The Threat of the Round Goby in Pennsylvania’s French Creek

This week’s blog was written by Emma O., a Drummers alumni. She shares how the round goby is affecting native ecosystems in Pennsylvania.

A truly beautiful fish, the round goby displays a smooth gray color that is mottled with patches of brown, black, and a splash of green. Though elegant in its physical characteristics, this fish has come to be treacherous in the Commonwealth’s waterways.

Round Goby, Neogobius melanostomus

The impact of this invasive species includes the fish’s preference for consuming native aquatic species, such as darters, sculpins, and mussels. Additionally, the round goby maintains the unique adaptation of having a well-developed sensory system, allowing the fish to hunt in complete darkness; thus, the fish easily outcompetes native species if they are pursuing the same food sources.

French Creek in autumn. It runs through a state park.

Along with these nuisances, the round goby competes with native species for spawning sites, often aggressively chasing fish from prime habitat. With such environmental impacts, the round goby has also negatively affected the nation’s economy. For example, many productive lakes have been forced to close during peak angling season due to the high threat of the fish, causing a striking reduction in profit for such businesses. The fish has recently taken over French Creek–a tributary of the Allegheny River in Northwestern Pennsylvania–wreaking havoc on the native species’ ecosystem. For reference, French Creek is considered one of the most biologically diverse aquatic ecosystems in the nation, cradling around 19 threatened and endangered species. Specifically, according to the Pennsylvania State University’s research, the round goby targets multiple species of endangered mussels within French Creek–the only habitat in which they have previously been able to survive.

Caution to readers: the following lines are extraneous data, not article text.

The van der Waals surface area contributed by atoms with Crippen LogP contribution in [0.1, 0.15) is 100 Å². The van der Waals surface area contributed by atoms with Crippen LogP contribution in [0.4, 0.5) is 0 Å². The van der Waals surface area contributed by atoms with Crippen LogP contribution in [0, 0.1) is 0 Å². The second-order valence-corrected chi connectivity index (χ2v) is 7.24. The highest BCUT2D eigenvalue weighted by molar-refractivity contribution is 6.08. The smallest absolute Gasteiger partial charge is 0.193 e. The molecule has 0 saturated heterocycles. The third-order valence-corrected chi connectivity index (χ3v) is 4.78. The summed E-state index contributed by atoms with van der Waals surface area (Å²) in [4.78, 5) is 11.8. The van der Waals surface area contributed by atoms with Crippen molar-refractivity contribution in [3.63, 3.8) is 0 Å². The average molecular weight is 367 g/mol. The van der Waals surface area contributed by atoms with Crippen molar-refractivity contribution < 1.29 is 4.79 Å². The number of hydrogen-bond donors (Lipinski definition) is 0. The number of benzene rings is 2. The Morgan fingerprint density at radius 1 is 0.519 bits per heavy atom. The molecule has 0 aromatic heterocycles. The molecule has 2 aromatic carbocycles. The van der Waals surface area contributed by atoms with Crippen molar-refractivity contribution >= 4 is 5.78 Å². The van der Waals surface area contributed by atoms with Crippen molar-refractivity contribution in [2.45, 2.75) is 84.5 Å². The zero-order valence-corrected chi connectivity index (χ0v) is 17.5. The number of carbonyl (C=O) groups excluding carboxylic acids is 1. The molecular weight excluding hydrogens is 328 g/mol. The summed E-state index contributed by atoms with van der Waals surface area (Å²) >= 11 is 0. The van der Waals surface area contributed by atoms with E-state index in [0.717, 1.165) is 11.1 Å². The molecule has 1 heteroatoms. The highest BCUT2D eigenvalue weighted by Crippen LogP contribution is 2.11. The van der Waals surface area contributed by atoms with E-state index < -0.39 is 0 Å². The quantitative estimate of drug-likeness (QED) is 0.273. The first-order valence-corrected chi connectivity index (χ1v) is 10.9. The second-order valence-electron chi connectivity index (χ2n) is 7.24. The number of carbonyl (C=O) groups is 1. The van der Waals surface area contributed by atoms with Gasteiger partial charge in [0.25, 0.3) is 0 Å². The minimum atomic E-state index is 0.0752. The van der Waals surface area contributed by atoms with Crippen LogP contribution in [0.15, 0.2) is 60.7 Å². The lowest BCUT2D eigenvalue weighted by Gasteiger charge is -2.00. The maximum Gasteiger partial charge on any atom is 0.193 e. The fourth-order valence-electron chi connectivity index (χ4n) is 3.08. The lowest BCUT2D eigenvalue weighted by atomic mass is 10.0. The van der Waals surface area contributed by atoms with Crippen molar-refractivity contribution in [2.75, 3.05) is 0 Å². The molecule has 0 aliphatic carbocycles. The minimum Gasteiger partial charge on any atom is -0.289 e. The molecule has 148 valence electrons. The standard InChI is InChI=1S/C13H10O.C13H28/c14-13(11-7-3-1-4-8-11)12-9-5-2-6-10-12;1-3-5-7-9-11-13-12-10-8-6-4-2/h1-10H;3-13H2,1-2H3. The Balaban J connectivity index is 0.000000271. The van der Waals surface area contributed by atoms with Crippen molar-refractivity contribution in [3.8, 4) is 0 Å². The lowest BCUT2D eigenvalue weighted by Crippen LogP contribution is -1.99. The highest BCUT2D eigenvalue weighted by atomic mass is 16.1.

French Creek is known for its excellent biodiversity.

With ecologists, field biologists, and anglers alike quite concerned over what seems to be an invasion, the Pennsylvania Fish and Boat Commission has recently petitioned to enact a $150 fine with each round goby found in a bait shop’s retail tank. The process for such reform, however, is slow, so Pennsylvanians should take precautions against invasive species such as cleaning their boating equipment, changing their ballast water, and removing pests from their clothing and/or pets.

The photos used in this blog were sourced from the Creative Commons on the internet. You can find them here, here, and here.